I’ve witnessed sexism, racism, homophobia, transphobia, and ableism in different fields of science but it’s interesting that most of the recent widely publicised incidents involve physicists and astronomers. At first glance, astrophysics seems to be the worst. Are students particularly at risk in this field? The Committee on the Status of Women in Astronomy (CSWA) recently surveyed 400 astronomers and found that over 75% had been harassed and were afraid to speak out and risk ruining their careers.

The affected astronomers included women, people of colour, and LGBTQ-identifying people. It certainly seems to be worse than other fields, but perhaps it’s the opposite. Maybe we’re seeing all this harassment being exposed in the media because astrophysics is a field where the times are changing. Perhaps we aren’t reading about prestigious computer science or chemistry professors because students in those fields aren’t speaking out and those university departments aren’t taking harassment as seriously.

A study by Clancy et al (2014) in PLOS surveyed 666 fieldwork students and found that 26% had been sexually assaulted. They reported that: "Women trainees were the primary targets; their perpetrators were predominantly senior to them professionally within the research team." Also: "Few respondents were aware of mechanisms to report incidents; most who did report were unsatisfied with the outcome." (http://journals.plos.org/plosone/article?id=10.1371/journal.pone.0102172#pone.0102172-McGuire1).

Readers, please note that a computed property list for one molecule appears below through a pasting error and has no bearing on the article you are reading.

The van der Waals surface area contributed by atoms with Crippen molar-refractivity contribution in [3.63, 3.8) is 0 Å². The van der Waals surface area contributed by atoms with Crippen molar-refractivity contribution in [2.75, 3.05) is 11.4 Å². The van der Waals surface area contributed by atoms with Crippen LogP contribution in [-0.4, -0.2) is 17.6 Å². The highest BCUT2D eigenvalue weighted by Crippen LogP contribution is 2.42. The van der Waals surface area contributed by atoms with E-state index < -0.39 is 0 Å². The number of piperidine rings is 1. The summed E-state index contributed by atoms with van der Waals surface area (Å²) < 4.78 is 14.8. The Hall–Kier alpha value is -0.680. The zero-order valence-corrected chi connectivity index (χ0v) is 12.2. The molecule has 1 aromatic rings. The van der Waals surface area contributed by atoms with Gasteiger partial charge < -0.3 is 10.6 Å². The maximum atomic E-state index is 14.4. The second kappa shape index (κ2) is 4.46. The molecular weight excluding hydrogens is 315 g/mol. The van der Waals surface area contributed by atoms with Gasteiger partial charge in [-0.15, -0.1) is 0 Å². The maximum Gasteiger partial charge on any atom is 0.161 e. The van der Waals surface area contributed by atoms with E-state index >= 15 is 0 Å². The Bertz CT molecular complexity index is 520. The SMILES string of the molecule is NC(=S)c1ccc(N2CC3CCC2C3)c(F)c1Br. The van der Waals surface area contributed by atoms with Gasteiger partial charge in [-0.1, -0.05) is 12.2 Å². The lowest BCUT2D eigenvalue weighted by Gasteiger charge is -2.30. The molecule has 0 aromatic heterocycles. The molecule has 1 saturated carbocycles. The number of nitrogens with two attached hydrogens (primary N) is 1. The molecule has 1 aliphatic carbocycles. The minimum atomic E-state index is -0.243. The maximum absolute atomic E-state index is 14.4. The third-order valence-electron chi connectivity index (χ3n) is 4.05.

It’s vital to realise that speaking up isn’t only about victims of harassment looking for help. Sometimes they can’t come forward because it’s unsafe to do so or they feel it could cost them their career. All of us need to speak up when we witness harassment of any type in academia. Some of the harassers mentioned in this article have mentored many students over the years. They’ve collaborated with colleagues. They’ve likely shared lab space at times. These professors are constantly surrounded by people yet were able to sexually harass students for years before being caught. Why didn’t people speak up? Why didn’t other men speak up? Why didn’t the universities step in years earlier than they did? It has to change.

We can tweet and write blogs all we want but the universities need to make the real-world changes. We can’t change the way people think but we can improve sexual harassment policies, make it easier for people to come forward when abused, and take these incidents seriously. Most of all, being a good professor shouldn’t only be about the quality of your research. Universities shouldn’t be promoting people to be professors if they are the type of people who require training and rehabilitation to make them decent human beings. There will be talented people who don’t treat students and colleagues with respect and they shouldn’t be promoted to a role that gives them power over the people they’re likely to harass. I don’t disagree that research-led teaching is useful, but we must not tolerate sexist creeps just because they have a good track record of publications.